After the death of Ahmad Shah's successor, Timur, the three strongest contenders for the position of shah were Timur's sons, the governors of Qandahar, Herat, and Kabul. Muhammad Zeman, governor of Kabul, was in the most commanding position and became shah at the age of twenty-three. His half-brothers accepted this only by force majeure--upon being imprisoned on their arrival in the capital for the purpose, ironically, of electing a new shah. The quarrels among Timur's descendants that threw Afghanistan into turmoil also provided the pretext for the intervention of outside forces.
The efforts of the Sadozai heirs of Timur to impose a true monarchy on the truculent Pashtun tribes and to rule absolutely and without the advice of the other, larger Pashtun tribes' leaders were ultimately unsuccessful. The Sikhs too, were particularly troublesome, and after several unsuccessful efforts to subdue them, Zeman made the mistake of appointing a forceful young Sikh chief, Ranjit Singh, as his governor in the Punjab. The "one-eyed" warrior would later become an implacable enemy of Pashtun rulers in Afghanistan.
Zeman's downfall was triggered by his attempts to consolidate power. Although it had been through the support of the Muhammadzai chief, Painda Khan, that he had come to the throne, Zeman soon began to remove prominent Muhammadzai leaders from positions of power and replacing them with men of his own lineage, the Sadozai. This upset the delicate balance of Durrani tribal politics that Ahmad Shah had established and may have prompted Painda Khan and other Durrani chiefs to plot against the shah. Painda Khan and the chiefs of the Nurzai and the Alizai Durrani clans were executed, as was the chief of the Qizilbash clan. Painda Khan's son fled to Iran and pledged the substantial support of his Muhammadzai followers to a rival claimant to the throne, Zeman's older brother, Mahmud. The clans of the chiefs Zeman had executed joined forces with the rebels, and they took Qandahar without bloodshed.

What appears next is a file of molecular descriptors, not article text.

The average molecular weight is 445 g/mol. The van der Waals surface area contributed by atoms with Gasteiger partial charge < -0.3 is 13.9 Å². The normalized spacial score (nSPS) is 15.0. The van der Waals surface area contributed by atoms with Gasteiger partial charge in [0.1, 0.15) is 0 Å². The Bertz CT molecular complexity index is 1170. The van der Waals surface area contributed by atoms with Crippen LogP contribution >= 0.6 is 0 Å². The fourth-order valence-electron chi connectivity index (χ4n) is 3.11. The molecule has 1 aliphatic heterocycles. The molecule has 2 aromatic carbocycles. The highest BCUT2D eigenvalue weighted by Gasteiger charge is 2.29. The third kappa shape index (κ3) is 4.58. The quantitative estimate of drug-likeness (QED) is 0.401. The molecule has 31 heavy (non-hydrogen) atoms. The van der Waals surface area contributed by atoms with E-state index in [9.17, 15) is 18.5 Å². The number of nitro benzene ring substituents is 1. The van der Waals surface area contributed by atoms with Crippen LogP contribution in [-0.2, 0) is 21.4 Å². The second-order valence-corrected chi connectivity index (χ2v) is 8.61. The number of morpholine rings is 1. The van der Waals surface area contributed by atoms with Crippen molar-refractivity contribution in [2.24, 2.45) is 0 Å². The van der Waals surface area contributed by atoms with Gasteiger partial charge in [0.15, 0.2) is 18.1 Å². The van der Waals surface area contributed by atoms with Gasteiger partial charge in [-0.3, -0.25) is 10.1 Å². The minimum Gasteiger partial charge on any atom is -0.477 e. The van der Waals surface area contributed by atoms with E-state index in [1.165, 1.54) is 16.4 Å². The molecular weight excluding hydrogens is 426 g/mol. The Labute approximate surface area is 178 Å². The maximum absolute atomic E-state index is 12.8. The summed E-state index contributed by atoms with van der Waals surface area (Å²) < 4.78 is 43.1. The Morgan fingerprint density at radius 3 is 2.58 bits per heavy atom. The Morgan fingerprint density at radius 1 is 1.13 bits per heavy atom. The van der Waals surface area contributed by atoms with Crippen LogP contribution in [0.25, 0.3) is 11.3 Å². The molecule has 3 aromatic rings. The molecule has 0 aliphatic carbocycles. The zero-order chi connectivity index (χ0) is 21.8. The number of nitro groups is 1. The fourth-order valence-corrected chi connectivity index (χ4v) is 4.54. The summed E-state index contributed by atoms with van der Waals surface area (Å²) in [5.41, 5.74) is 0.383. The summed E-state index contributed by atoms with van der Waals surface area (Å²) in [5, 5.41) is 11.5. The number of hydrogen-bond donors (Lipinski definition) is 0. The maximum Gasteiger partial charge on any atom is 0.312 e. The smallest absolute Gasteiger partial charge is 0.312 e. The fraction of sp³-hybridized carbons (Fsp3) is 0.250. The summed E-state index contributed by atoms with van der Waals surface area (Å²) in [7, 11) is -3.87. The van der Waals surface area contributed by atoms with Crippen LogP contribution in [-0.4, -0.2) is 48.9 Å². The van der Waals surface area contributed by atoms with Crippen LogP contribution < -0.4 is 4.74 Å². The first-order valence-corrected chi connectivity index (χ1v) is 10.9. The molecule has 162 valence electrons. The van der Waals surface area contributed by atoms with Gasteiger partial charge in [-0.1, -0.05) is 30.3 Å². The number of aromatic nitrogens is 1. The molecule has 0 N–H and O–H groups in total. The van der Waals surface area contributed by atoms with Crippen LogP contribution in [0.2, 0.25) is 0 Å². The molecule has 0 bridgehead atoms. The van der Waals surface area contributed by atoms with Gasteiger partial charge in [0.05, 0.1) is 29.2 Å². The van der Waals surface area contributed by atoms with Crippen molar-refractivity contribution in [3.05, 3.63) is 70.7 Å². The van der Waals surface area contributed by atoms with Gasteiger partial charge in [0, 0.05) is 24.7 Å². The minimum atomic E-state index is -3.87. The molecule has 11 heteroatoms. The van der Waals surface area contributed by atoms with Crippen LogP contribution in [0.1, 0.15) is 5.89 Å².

Zeman's overthrow in 1800 was not the end of civil strife in Afghanistan but the beginning of even greater violence. Shah Mahmud reigned for a mere three years before being replaced by yet another of Timur Shah's sons, Shuja, who ruled for only six years, from 1803 to 1809. On June 7, 1809, Shuja signed a Treaty of Friendship with the British which included a clause stating that he would oppose the passage of foreign troops through his territories. This agreement, the first Afghan pact with a European power, stipulated joint action in case of Franco-Persian aggression against Afghan or British dominions. Only a few weeks after signing the agreement, Shuja was deposed by his predecessor, Mahmud, whose second reign lasted nine years, until 1818. Mahmud alienated the Muhammadzai, especially Fateh Khan, the son of Painda Khan, who was eventually seized and blinded. Revenge would later be sought and obtained by Fateh Khan's youngest brother, Dost Mohammad.
From 1818 until Dost Mohammad's ascendancy in 1826, chaos reigned in the domains of Ahmad Shah Durrani's empire as various sons of Painda Khan struggled for supremacy. Afghanistan ceased to exist as a single nation, disintegrating for a brief time into a fragmented collection of small units, each ruled by a different Durrani leader.